In a nation desperate for good news, here’s some. According to the Bureau of Justice Statistics, during 2010, U.S. residents age 12 or older experienced a double-digit drop (13 percent) in the rate of violent victimization. There were 3.8 million violent crimes last year, down from 4.3 million in 2009. (The rate of property victimization, which includes burglary, motor vehicle theft and household theft also declined by six percent during the year.)
The drop in violent victimization, from about 17 victimizations per 1,000 residents in 2009 to 15 per 1,000 in 2010, was three times the average annual rate of decline experienced during the last nine years. And during the 10-year period from 2001 to 2010, the overall violent victimization rate decreased by 40 percent, and the property victimization rate fell by 28 percent. This, in turn, was part of a larger trend. From 1993 to 2010, the violent crime victimization rate decreased 70 percent, while the property crime victimization rate fell 62 percent.
The drop in crime is, along with welfare reform, among the great social achievements of the last half-century. The progress we’ve made against crime, starting around 1993, is nothing short of stunning – and it occurred during a period when criminologists were predicting crime would rise for demographic reasons (on influx of males reaching adolescence and young adulthood).
There are many explanations for this achievement, including higher incarceration rates, private security, improved technology, and advances in policing. Law
enforcement officers are simply much better than ever at spotting crime trends and responding to them more quickly. Another possibility is that we are seeing
a social and moral “re-norming” Francis Fukuyama wrote about in The Great Disruption. (Fukuyama cited historical examples of societies undergoing periods of moral decline followed by periods of moral recovery and argued that in the case of America, the aftermath of the cultural breakdown of the 1960s had given way to a reassessment and recovery of social and moral norms.)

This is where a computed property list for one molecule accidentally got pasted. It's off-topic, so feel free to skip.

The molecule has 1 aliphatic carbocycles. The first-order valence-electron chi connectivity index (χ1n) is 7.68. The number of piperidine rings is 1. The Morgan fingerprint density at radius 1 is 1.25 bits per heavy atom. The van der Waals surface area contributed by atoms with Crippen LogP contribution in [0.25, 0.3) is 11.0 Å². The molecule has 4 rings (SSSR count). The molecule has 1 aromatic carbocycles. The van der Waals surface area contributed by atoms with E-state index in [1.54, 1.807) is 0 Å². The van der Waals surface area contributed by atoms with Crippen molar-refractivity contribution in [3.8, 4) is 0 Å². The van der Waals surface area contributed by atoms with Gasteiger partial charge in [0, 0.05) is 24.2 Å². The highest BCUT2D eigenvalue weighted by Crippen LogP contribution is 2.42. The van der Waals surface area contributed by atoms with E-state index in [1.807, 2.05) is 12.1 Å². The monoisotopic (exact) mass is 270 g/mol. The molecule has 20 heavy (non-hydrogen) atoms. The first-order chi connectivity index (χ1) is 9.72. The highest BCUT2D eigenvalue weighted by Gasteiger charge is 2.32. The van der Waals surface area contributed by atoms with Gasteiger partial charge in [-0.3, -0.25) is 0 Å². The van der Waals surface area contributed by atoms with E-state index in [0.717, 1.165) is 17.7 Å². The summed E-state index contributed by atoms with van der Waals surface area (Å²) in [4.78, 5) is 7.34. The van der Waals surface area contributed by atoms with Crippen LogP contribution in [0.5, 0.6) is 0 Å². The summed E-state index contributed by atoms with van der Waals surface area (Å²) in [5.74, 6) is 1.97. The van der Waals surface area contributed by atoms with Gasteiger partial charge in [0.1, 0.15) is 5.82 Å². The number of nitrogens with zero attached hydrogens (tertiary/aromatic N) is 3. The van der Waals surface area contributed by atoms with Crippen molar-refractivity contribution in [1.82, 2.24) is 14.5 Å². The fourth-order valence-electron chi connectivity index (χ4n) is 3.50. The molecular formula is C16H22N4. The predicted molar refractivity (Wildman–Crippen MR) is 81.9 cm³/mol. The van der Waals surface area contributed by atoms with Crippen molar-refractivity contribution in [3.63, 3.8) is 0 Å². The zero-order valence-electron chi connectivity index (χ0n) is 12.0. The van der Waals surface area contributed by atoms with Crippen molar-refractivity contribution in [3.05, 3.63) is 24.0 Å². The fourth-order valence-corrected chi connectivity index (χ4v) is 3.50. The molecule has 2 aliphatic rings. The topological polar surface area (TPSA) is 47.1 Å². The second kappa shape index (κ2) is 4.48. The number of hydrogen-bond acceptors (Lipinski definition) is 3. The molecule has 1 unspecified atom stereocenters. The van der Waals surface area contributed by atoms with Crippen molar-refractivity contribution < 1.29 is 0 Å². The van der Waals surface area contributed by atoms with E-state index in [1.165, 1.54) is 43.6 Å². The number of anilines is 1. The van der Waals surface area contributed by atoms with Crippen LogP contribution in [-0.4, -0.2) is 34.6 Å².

Whatever the case, at a time when faith in our public institutions, including government, is collapsing, it’s worth reminding ourselves the first duty of government is to secure order. “Among the many objects to which a wise and free people find it necessary to direct their attention,” John Jay wrote in Federalist No. 3, “that of providing for their safety seems to be the first.” Order, then, is the sine qua non, the necessary precondition. Without it, we can hardly expect justice and prosperity, family life and schools, to flourish.
For almost two decades now, in city after city, we have seen how enforcing good laws has allowed public space to be regained, order and civility restored, and civic life revivified. Progress against crime required government coercion, but it has been carried out in a manner far from capricious or draconian. Criminals have rights, from lawyers to trials to an appeals process. Third parties arbitrate the process. Punishment is meted out to the guilty, but they are protected
against the violent wrath of victims and their families and can avail themselves of the promise of rehabilitation. Our laws treat even the worst criminals with the kind of decency and respect they never demonstrated to their victims. That is a sign of a decent and humane civilization.
Crime is the result of evil that exists within the human heart. Government is charged with restraining such evil – and when it acts intelligently and comprehensively, as it has in the area of crime, it deserves the public’s esteem and gratitude. That’s something even–and maybe especially–conservatives need to keep in mind.